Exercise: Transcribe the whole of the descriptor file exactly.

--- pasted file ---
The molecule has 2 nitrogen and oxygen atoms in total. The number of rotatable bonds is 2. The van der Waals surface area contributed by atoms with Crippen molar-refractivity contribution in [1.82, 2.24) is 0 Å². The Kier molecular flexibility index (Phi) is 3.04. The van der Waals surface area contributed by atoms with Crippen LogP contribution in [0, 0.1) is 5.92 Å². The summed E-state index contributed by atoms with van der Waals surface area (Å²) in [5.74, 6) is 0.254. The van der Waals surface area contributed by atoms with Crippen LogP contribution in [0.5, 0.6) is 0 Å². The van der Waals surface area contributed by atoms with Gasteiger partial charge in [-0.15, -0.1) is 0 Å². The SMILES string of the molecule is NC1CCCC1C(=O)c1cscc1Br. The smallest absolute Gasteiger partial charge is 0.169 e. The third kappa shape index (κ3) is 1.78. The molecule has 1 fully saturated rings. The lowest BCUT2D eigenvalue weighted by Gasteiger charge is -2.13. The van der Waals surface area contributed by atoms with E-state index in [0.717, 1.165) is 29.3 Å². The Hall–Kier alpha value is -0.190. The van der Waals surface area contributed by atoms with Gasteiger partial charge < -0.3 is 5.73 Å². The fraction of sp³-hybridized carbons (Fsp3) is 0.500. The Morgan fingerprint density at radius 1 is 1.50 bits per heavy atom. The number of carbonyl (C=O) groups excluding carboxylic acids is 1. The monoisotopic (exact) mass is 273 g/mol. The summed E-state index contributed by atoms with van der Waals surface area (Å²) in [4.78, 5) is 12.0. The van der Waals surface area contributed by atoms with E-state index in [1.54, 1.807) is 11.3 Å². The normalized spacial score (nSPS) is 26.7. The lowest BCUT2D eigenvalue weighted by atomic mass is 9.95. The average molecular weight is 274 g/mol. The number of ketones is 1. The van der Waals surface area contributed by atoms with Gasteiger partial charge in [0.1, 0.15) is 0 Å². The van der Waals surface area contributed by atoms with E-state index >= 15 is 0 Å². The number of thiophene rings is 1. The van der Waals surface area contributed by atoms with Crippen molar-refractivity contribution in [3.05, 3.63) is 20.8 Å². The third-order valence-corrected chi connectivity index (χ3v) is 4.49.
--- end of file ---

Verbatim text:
The molecule has 2 nitrogen and oxygen atoms in total. The number of rotatable bonds is 2. The van der Waals surface area contributed by atoms with Crippen molar-refractivity contribution in [1.82, 2.24) is 0 Å². The Kier molecular flexibility index (Phi) is 3.04. The van der Waals surface area contributed by atoms with Crippen LogP contribution in [0, 0.1) is 5.92 Å². The summed E-state index contributed by atoms with van der Waals surface area (Å²) in [5.74, 6) is 0.254. The van der Waals surface area contributed by atoms with Crippen LogP contribution in [0.5, 0.6) is 0 Å². The van der Waals surface area contributed by atoms with Gasteiger partial charge in [-0.15, -0.1) is 0 Å². The SMILES string of the molecule is NC1CCCC1C(=O)c1cscc1Br. The smallest absolute Gasteiger partial charge is 0.169 e. The third kappa shape index (κ3) is 1.78. The molecule has 1 fully saturated rings. The lowest BCUT2D eigenvalue weighted by Gasteiger charge is -2.13. The van der Waals surface area contributed by atoms with E-state index in [0.717, 1.165) is 29.3 Å². The Hall–Kier alpha value is -0.190. The van der Waals surface area contributed by atoms with Gasteiger partial charge < -0.3 is 5.73 Å². The fraction of sp³-hybridized carbons (Fsp3) is 0.500. The Morgan fingerprint density at radius 1 is 1.50 bits per heavy atom. The number of carbonyl (C=O) groups excluding carboxylic acids is 1. The monoisotopic (exact) mass is 273 g/mol. The summed E-state index contributed by atoms with van der Waals surface area (Å²) in [4.78, 5) is 12.0. The van der Waals surface area contributed by atoms with E-state index in [1.54, 1.807) is 11.3 Å². The normalized spacial score (nSPS) is 26.7. The lowest BCUT2D eigenvalue weighted by atomic mass is 9.95. The average molecular weight is 274 g/mol. The number of ketones is 1. The van der Waals surface area contributed by atoms with Gasteiger partial charge in [0.1, 0.15) is 0 Å². The van der Waals surface area contributed by atoms with E-state index >= 15 is 0 Å². The number of thiophene rings is 1. The van der Waals surface area contributed by atoms with Crippen molar-refractivity contribution in [3.05, 3.63) is 20.8 Å². The third-order valence-corrected chi connectivity index (χ3v) is 4.49.